[This article first appeared in The Progressive in October 2016. We’re republishing it following Sunday’s unprecedented protests in the National Football League to highlight the role that students and educators played leading up to this moment. We also want to highlight the newest issue of Rethinking Schools magazine, which has five cover stories and and an editorial focusing on Making Black Lives Matter in Our Schools. As educators returning to our schools this year, we must rededicate ourselves to building an education system and a society that values Black lives.]
By Jesse Hagopian
The jocks. The marching band. The cheerleaders. The Black Student Union. The teachers. And the administration. These disparate high school groups rarely come together.
But at times of great peril and of great hope, barriers that once may have seemed permanent can collapse under a mighty solidarity. The crisis of police terror in Black communities across the country is just such a peril — and the resistance to that terror, symbolized by San Francisco 49ers quarterback Colin Kaepernick taking a knee during the national anthem — is just such a hope.
On September 16th, the entire football team of Garfield High School, the school I teach at in Seattle, joined the protest that Kaepernick set in motion by taking a knee during the playing of the national anthem. While the Garfield Bulldogs were among the first high schools to have an entire team protest the anthem, it has since spread to schools around the nation. Their bold action for justice made headlines. Their photo appeared in the issue of Time that featured Kaepernick on the cover and CBS News came to Garfield to do a special on the protest. And in the New York Times, Kaepernick himself commented on the Garfield football team saying, “I think it’s amazing.”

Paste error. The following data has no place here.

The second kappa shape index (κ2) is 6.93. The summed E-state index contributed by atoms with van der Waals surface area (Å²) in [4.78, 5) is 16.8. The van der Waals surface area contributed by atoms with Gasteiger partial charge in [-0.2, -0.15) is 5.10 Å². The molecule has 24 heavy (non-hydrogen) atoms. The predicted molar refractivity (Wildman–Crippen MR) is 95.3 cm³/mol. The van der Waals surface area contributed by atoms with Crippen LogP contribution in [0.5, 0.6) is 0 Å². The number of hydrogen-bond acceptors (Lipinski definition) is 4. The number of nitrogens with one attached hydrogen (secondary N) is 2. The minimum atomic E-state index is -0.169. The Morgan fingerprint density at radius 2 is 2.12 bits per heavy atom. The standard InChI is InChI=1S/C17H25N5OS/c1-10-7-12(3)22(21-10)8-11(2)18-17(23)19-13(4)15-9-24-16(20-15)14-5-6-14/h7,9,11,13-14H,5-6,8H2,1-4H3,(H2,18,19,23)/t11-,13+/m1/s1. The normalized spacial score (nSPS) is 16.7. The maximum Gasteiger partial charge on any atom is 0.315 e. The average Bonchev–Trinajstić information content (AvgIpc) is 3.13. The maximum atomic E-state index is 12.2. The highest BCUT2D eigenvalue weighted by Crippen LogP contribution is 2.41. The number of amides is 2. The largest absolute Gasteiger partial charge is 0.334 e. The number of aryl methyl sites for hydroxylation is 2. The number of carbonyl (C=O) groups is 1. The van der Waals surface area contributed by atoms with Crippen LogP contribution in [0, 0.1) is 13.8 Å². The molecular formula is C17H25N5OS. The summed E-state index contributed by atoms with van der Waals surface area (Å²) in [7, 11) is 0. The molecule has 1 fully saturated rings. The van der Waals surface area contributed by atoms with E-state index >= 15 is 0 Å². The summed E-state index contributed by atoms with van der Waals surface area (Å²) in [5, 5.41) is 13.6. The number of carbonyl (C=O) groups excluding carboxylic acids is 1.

It was a rejection of the rarely recited third verse of the “Star Spangled Banner,” which celebrates the killing of Black people, the ongoing crisis of state violence against Black people, and an affirmation that Black lives matter. As the Garfield football team said in a statement they later released:
We are asking for the community and our leaders to step forward to meet with us and engage in honest dialogue. It is our hope that out of these potentially uncomfortable conversations positive, impactful change will be created.
And those conversations led them to analyze the way racism is connected to other forms of oppression and the way those forms of oppression disfigure many aspects of their lives, including the media and the school system. Yes, football players publicly challenging homophobia may be rare, but the Bulldog scholar-athletes aren’t having it.